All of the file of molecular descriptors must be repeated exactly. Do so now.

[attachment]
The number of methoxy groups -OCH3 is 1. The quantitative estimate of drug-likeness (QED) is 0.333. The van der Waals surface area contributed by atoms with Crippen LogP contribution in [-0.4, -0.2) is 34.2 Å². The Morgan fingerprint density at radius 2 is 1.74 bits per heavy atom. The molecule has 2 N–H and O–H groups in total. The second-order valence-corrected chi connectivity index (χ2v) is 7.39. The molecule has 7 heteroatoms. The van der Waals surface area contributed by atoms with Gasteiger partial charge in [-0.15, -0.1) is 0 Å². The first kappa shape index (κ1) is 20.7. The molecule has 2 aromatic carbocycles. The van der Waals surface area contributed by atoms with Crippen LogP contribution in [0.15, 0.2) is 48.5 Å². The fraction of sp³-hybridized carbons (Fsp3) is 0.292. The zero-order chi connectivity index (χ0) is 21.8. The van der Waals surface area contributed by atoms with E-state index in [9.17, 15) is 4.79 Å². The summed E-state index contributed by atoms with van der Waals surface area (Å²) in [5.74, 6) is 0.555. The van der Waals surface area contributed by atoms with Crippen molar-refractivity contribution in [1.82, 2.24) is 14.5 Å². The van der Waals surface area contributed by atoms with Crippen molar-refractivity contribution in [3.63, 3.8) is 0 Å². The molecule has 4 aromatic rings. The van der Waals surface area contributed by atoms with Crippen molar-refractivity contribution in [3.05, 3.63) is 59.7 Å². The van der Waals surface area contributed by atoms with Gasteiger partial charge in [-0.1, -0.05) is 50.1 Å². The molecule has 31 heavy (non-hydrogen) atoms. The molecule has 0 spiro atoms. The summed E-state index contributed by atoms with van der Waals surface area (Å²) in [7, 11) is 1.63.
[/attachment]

The number of methoxy groups -OCH3 is 1. The quantitative estimate of drug-likeness (QED) is 0.333. The van der Waals surface area contributed by atoms with Crippen LogP contribution in [-0.4, -0.2) is 34.2 Å². The Morgan fingerprint density at radius 2 is 1.74 bits per heavy atom. The molecule has 2 N–H and O–H groups in total. The second-order valence-corrected chi connectivity index (χ2v) is 7.39. The molecule has 7 heteroatoms. The van der Waals surface area contributed by atoms with Gasteiger partial charge in [-0.15, -0.1) is 0 Å². The first kappa shape index (κ1) is 20.7. The molecule has 2 aromatic carbocycles. The van der Waals surface area contributed by atoms with Crippen LogP contribution in [0.15, 0.2) is 48.5 Å². The fraction of sp³-hybridized carbons (Fsp3) is 0.292. The zero-order chi connectivity index (χ0) is 21.8. The van der Waals surface area contributed by atoms with E-state index in [9.17, 15) is 4.79 Å². The summed E-state index contributed by atoms with van der Waals surface area (Å²) in [5.74, 6) is 0.555. The van der Waals surface area contributed by atoms with Crippen molar-refractivity contribution in [1.82, 2.24) is 14.5 Å². The van der Waals surface area contributed by atoms with Crippen molar-refractivity contribution in [3.63, 3.8) is 0 Å². The molecule has 4 aromatic rings. The van der Waals surface area contributed by atoms with Crippen molar-refractivity contribution in [3.05, 3.63) is 59.7 Å². The van der Waals surface area contributed by atoms with Gasteiger partial charge in [-0.1, -0.05) is 50.1 Å². The molecule has 31 heavy (non-hydrogen) atoms. The molecule has 0 spiro atoms. The summed E-state index contributed by atoms with van der Waals surface area (Å²) in [7, 11) is 1.63.